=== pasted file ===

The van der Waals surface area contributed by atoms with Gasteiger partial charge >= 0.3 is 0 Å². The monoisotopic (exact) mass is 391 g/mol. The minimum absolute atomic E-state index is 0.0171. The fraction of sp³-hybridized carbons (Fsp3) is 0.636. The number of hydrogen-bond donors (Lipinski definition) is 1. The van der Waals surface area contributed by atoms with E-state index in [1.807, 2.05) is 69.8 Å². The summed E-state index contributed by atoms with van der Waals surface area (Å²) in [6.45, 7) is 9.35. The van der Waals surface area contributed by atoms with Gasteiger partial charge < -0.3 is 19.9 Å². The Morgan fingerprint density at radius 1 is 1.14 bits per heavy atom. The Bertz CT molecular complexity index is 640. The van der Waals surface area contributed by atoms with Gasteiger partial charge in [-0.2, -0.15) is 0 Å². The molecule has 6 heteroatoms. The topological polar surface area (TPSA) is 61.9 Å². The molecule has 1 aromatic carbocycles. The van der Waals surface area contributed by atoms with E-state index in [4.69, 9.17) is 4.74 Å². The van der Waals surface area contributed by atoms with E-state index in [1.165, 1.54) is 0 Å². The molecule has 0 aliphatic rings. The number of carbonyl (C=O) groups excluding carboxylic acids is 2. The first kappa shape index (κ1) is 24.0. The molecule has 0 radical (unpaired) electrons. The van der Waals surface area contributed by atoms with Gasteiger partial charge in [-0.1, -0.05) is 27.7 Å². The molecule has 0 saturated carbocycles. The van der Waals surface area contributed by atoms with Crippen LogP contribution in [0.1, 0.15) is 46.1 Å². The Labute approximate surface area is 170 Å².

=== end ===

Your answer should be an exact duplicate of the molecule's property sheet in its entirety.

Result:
The van der Waals surface area contributed by atoms with Gasteiger partial charge >= 0.3 is 0 Å². The monoisotopic (exact) mass is 391 g/mol. The minimum absolute atomic E-state index is 0.0171. The fraction of sp³-hybridized carbons (Fsp3) is 0.636. The number of hydrogen-bond donors (Lipinski definition) is 1. The van der Waals surface area contributed by atoms with E-state index in [1.807, 2.05) is 69.8 Å². The summed E-state index contributed by atoms with van der Waals surface area (Å²) in [6.45, 7) is 9.35. The van der Waals surface area contributed by atoms with Gasteiger partial charge < -0.3 is 19.9 Å². The Morgan fingerprint density at radius 1 is 1.14 bits per heavy atom. The Bertz CT molecular complexity index is 640. The van der Waals surface area contributed by atoms with Gasteiger partial charge in [-0.2, -0.15) is 0 Å². The molecule has 6 heteroatoms. The topological polar surface area (TPSA) is 61.9 Å². The molecule has 1 aromatic carbocycles. The van der Waals surface area contributed by atoms with E-state index in [4.69, 9.17) is 4.74 Å². The van der Waals surface area contributed by atoms with E-state index in [1.165, 1.54) is 0 Å². The molecule has 0 aliphatic rings. The number of carbonyl (C=O) groups excluding carboxylic acids is 2. The first kappa shape index (κ1) is 24.0. The molecule has 0 radical (unpaired) electrons. The van der Waals surface area contributed by atoms with Gasteiger partial charge in [-0.1, -0.05) is 27.7 Å². The molecule has 0 saturated carbocycles. The van der Waals surface area contributed by atoms with Crippen LogP contribution in [0.1, 0.15) is 46.1 Å². The Labute approximate surface area is 170 Å².